Anything Goes: 1960s Clothing

December 10th, 2015

By Alice Askins, Education Coordinator at Rose Hill Mansion

The 1960s emphasized youth and openness.  It was a time when many rebelled against established ways.  This was expressed in clothing, and, since human culture is a melting pot, anti-fashion became fashionable.  Here are a few of the trends of the decade.

Black and white photo of young adults at Woodstock in 1969

Denim-wearing young adults at Woodstock, 1969

Jeans:  Jeans were invented by Jacob Davis in 1871 and patented by Davis and Levi Strauss in 1873.  Originally designed for cowboys and miners, who needed sturdy fabric and construction, American teenagers began to wear jeans in the 1950s.  By the 1960s jeans were everywhere.  Middle-class and wealthy young people found them comfortable and functional.  Wearing “work pants” also suggested a rejection of bourgeois values and solidarity with the working man.  Women were wearing pants more often, and they also took to jeans.  The iconic 1960s jeans were bell-bottomed, and they were worn very long.  I was one of the many women who wore men’s jeans because they were available in different leg lengths.  Since 1960s pants were hip-huggers, the fit of the waist was not an issue.  Many people wore older straight-legged jeans with bright patterned gussets inserted in the outer side seams, to make them bell-bottoms.


Colored image of Che-Guevara T-shirt

Che Guevara T-shirt

T-shirts:  T-shirts are underwear that became outerwear.  The earliest Ts date back to sometime between 1898 and 1913, when the US Navy began issuing them as undergarments.  They were crew-necked, short-sleeved, white cotton garments to be worn under uniforms.  Servicemen in work parties and tropical climates commonly removed their uniform jackets, wearing (and dirtying) only their undershirts. They would have brought this habit home with them.  Civilians, especially boys, started wearing T-shirts for chores and for playing outside.  When these boys grew up it was natural to them to continue wearing T-shirts for informal occasions and physical work. The shirts became even more popular in the 1950s after Marlon Brando wore one in A Streetcar Named Desire.  In the 1960s, printed T-shirts became as common as jeans.  Not only were t-shirts comfortable and informal, they could express your opinions or tell people that you had seen the biggest bands play.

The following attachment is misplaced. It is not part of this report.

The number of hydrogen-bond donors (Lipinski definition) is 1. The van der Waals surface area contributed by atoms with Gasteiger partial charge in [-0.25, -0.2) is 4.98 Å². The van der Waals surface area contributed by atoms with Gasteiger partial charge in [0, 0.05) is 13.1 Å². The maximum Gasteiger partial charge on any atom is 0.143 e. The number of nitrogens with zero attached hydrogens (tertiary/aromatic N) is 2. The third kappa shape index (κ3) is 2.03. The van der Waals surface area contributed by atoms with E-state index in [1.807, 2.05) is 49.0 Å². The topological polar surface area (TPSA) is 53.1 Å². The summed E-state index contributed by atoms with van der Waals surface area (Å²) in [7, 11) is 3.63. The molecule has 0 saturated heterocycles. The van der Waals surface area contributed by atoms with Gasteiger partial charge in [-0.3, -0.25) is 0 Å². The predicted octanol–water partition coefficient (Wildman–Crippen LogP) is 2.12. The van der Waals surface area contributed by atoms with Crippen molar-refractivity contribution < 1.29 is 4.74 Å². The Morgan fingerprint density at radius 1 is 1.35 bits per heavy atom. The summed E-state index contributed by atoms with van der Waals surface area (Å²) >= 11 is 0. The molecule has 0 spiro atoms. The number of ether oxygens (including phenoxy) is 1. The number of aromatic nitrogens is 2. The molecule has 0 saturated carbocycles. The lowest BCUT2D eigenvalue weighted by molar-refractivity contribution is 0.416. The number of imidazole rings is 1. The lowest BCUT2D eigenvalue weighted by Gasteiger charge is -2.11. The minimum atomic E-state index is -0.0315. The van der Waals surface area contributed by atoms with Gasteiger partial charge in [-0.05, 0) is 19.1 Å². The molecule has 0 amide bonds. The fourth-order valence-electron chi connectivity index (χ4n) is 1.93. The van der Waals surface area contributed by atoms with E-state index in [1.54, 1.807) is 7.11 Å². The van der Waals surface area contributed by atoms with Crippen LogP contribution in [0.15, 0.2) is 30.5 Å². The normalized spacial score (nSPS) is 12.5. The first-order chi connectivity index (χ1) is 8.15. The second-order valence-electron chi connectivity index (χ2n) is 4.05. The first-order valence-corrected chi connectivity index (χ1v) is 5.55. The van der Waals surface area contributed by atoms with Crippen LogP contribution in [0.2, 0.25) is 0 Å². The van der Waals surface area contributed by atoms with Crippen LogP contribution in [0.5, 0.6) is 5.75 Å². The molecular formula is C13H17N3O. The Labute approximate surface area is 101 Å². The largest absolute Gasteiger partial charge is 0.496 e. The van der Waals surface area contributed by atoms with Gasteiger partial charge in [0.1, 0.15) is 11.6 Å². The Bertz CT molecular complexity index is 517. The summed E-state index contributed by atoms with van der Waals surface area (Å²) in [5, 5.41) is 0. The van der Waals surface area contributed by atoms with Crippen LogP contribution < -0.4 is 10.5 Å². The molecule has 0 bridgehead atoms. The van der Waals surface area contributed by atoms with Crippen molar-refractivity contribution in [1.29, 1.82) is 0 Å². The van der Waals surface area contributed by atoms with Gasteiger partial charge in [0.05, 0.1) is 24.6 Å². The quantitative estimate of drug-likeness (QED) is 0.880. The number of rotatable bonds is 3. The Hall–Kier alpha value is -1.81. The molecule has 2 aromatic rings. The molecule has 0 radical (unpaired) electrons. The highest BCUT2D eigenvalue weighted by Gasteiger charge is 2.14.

In October 1968, the Geneva paper published an article by a New York writer about appropriate clothing for school.

The annual fracas between school officials and students over classroom attire raged across the land today . . . There was hot and generally unresolved controversy over a number of burning questions . . . On T-shirts, the official rule at Mandan, N. D., High School is:  “They’re underwear and not proper school apparel.”  But at Radford High School, near Pearl Harbor, Hawaii, T-shirts receive the stamp of approval as long as they do not bear words or pictures.

Comfort and informality prevailed, and T-shirts are still with us.

Black and white image of women wearing a crocheted dress with Juliet sleeves.

Crocheted dress featuring Juliet sleeves.

The past as inspiration:  In the mid-1960s there was a “granny dress” trend.  Young women wore ankle-length dresses of floral-print cotton, often with mob caps and granny glasses (wire rimmed, with colored lenses, worn low on the nose.)  The appeal was the novelty of long skirts when miniskirts were in fashion.  My granny dress was light green calico.  When the fad was over I cut it short and wore it to school.  Women’s dresses and tops also used “historic” sleeve styles – bell sleeves, or puffed sleeves of several types, that evoked the Renaissance.

Colored image of the Beatles, 1967

Beatles, 1967

Young men also looked to history for models.  Many dressed as Edwardian dandies with velvet coats, ruffled shirts, flowing ties, and bright colors.